The trouble-plagued Boeing 787 Dreamliner is a step closer to returning to flight.
The Federal Aviation Administration (FAA) has approved the aircraft-maker's design for modifying the 787 battery system. The changes are designed to address risks at the battery cell level, the battery level and the aircraft level.
As part of the process, the FAA will require airlines that operate the 787 to install containment and venting systems for the main and auxiliary system batteries, and to replace the batteries and their chargers with modified components.
“A team of FAA certification specialists observed rigorous tests we required Boeing to perform and devoted weeks to reviewing detailed analysis of the design changes to reach this decision,” said FAA Administrator Michael Huerta.
"The FAA set a high bar for our team and our solution," said Boeing chairman, president and CEO Jim McNerney. "Our shared commitment with global regulators and our customers to safe, efficient and reliable airplanes has helped make air travel the safest form of transportation in the world today."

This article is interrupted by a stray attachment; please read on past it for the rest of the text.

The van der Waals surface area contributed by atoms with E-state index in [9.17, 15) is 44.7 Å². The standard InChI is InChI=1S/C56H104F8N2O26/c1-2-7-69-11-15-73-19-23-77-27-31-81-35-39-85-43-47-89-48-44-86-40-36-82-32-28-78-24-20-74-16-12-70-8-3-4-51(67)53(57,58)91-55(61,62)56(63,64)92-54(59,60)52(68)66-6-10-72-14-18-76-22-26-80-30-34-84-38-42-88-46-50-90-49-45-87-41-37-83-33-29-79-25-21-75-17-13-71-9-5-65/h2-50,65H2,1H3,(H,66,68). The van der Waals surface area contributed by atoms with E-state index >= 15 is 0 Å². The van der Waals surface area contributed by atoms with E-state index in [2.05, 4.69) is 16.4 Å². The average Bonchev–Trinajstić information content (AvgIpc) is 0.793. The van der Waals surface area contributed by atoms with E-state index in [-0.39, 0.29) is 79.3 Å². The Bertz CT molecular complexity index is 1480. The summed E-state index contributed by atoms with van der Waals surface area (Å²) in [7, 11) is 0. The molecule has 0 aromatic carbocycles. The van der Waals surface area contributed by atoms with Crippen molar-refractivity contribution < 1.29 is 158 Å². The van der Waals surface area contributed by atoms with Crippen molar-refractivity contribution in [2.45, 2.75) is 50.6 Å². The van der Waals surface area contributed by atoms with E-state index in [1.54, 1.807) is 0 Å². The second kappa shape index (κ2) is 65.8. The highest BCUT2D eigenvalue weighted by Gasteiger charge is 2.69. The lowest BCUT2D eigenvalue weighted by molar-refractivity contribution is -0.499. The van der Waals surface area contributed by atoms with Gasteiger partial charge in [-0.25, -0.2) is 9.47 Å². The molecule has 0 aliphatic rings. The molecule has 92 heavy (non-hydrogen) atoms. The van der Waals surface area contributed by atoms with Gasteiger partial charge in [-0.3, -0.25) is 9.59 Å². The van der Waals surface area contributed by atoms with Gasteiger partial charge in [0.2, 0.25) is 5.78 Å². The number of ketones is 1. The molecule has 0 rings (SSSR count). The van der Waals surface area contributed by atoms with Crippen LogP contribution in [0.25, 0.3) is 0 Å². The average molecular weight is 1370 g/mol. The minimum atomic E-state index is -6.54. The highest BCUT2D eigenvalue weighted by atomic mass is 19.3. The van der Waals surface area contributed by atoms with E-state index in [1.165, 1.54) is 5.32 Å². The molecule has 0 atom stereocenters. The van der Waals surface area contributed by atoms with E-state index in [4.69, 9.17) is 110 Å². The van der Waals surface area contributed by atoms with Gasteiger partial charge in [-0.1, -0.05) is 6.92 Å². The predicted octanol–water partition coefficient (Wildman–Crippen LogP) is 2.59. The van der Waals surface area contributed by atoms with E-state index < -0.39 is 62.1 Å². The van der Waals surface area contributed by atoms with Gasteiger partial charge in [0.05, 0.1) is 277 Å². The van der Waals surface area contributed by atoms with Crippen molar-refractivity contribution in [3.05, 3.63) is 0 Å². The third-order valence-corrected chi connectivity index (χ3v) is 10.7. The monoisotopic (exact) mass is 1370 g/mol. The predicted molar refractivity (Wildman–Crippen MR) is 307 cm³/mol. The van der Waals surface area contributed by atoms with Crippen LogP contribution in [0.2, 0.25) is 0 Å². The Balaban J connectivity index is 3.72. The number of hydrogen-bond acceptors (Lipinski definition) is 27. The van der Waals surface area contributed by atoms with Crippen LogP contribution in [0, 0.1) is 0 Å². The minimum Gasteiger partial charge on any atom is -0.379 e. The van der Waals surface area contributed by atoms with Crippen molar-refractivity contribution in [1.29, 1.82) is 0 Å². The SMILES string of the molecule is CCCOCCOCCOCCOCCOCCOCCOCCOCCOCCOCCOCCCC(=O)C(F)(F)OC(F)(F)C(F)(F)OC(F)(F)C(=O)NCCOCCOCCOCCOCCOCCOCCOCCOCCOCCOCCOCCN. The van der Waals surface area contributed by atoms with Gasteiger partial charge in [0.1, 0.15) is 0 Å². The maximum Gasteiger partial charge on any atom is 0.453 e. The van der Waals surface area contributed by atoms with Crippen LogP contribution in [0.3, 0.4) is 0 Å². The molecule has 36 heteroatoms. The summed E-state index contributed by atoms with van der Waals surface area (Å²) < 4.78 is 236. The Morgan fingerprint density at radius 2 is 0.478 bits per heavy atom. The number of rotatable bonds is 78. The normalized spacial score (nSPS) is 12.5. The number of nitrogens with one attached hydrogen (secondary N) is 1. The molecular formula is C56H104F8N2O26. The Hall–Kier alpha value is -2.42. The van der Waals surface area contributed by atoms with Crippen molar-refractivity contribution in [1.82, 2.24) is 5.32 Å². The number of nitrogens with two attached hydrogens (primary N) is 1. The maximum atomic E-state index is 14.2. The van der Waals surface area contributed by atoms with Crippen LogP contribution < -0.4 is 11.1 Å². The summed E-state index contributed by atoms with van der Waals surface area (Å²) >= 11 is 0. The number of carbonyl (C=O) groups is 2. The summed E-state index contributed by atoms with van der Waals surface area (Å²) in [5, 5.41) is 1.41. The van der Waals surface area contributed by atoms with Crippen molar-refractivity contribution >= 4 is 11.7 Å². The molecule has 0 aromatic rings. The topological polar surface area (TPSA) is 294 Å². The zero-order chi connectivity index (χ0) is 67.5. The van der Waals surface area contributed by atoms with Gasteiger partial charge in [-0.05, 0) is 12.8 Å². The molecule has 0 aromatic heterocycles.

Fixing the fleet
The FAA said it will closely monitor modifications of the aircraft in the U.S. fleet to assure proper installation of the new design. Any return to service of the modified 787 will only take place after the FAA accepts the work. The agency will also support other authorities around the world as they finalize their own acceptance procedures.
The new 787 battery system was approved by the FAA after it conducted an extensive review of certification tests over a month-long period beginning in early March. The tests were designed to ensure that individual components of the battery, as well as its integration with the charging system and a new enclosure, all performed as expected during normal operation and under failure conditions.
Boeing will begin installing the changes on new airplanes at the company's two 787 final-assembly plants, with deliveries expected to resume in the weeks ahead. The company says it expects to complete all planned 2013 deliveries by the end of the year.